No NBA, no rock stars... I don't know if LeBron would still play basketball for our entertainment, but I bet great books would still get written.

Andrew Sullivan in his slimy way used to say that higher tax rates would "punish the successful." (I stopped paying attention to Andrew a long time ago; for all I know he's still saying it.)

I always wanted to ask: successful at what? As wj's framing suggests, there's a point after which the accumulation of more and ever more money is a matter of being successful at ... accumulating more and ever more money. It isn't "punishment" to say you don't get to concentrate vast, outsized proportions of the world's wealth in your hands. The world was here before you, it will still be here after you're gone, and it doesn't belong to you. It belongs to all of us.

I don't know if LeBron would still play basketball for our entertainment

I would bet that most of the NBA (don't know about LeBron specifically) would be fine with playing for a merely high (net) salary. They're happy to be well paid, but they are there in significant part because they love what they do. (Otherwise they would retire as soon as they had socked away enough to never have to work again.)

wj, you're probably right. I remember an anecdote in Sports Illustrated many years ago in which an NBA star who had been heavily recruited said something to the effect of: They don't seem to realize that I'd play this game for nothing.

Not that he was complaining.

I've been PAYING to play baseball since I was a kid.

There's a joke in there somewhere, but I'm pretty good in my small world.

Professional athletes were paid chickenfeed, with the exception of a few superstars, for decades.

Most worked second jobs, like teachers.

After Curt Flood and collective bargaining, sports franchise owners claimed it was the end of the world, how's a guy spose to make a living if we have to pay labor what they deserve.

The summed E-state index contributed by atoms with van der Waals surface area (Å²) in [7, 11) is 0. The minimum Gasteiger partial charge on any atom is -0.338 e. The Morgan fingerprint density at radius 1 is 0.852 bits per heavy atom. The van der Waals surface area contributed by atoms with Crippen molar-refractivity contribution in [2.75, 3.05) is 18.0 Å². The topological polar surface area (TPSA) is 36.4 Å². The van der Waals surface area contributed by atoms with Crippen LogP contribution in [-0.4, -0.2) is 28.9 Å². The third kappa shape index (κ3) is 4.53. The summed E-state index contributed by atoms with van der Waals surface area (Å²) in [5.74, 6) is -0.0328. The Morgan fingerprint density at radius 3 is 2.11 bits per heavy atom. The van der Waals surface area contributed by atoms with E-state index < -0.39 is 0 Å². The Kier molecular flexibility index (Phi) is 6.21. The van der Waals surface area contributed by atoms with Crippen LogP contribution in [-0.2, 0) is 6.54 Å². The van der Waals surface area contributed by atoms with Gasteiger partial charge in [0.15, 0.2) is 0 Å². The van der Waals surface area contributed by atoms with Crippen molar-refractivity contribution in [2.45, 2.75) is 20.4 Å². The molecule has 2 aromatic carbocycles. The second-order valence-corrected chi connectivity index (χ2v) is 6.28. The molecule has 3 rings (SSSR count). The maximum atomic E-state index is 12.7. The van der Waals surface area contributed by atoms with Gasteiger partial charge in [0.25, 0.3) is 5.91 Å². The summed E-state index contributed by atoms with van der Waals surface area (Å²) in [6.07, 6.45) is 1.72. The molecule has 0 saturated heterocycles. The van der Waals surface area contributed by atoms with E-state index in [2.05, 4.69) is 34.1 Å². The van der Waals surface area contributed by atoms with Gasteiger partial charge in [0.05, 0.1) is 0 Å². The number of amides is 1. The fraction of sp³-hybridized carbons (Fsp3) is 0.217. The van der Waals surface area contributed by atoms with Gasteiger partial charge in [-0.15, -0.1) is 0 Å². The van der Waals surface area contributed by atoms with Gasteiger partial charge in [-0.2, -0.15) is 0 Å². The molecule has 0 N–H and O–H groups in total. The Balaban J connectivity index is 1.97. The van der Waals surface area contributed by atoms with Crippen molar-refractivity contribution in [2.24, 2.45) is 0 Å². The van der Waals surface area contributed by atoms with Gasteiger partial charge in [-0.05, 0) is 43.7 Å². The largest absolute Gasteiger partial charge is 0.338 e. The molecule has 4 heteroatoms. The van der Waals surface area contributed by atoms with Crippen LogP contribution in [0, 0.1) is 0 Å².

Now the Yankees are worth half a billion dollars. Cities pay teams to stay in town.

The baseball minor leagues are full of guys who are paid next to nothing, but they stick to it for years, even after the possibility of a call up to the Show is out of the question.

Artists, musicians, hundreds of thousands of them toil away for decades without shaking the money tree.

Maybe money ain't what drives them.

Poets? Jesus H. Christ!

Most of them have to teach, maybe at the university level and be called elitists by conservative cocksuckers and worse, they might receive a government grant and be called even worse by cocksuckers the same.

New York and LA are full of actors working as servers and clerks for nothing.

Hell, two low-paid, not very successful actors had to act in a commercial in the 1990s denigrating their opportunity to receive medical care under HillaryCare, because some conservative assholes paid them a little bit of money to do so.

They were interviewed later and said they could have used medical insurance given the part-time nature of all of their jobs.

Ya think many oncologists would give a shit one way or another if those two actors showed up in a hospital emergency room with a tumor the size of Wyoming and no insurance?

If I give them subsidized care, says the oncologist, then I have to give others subsidized care. Where does it stop?

I might as well become a poet, the oncologists would protest.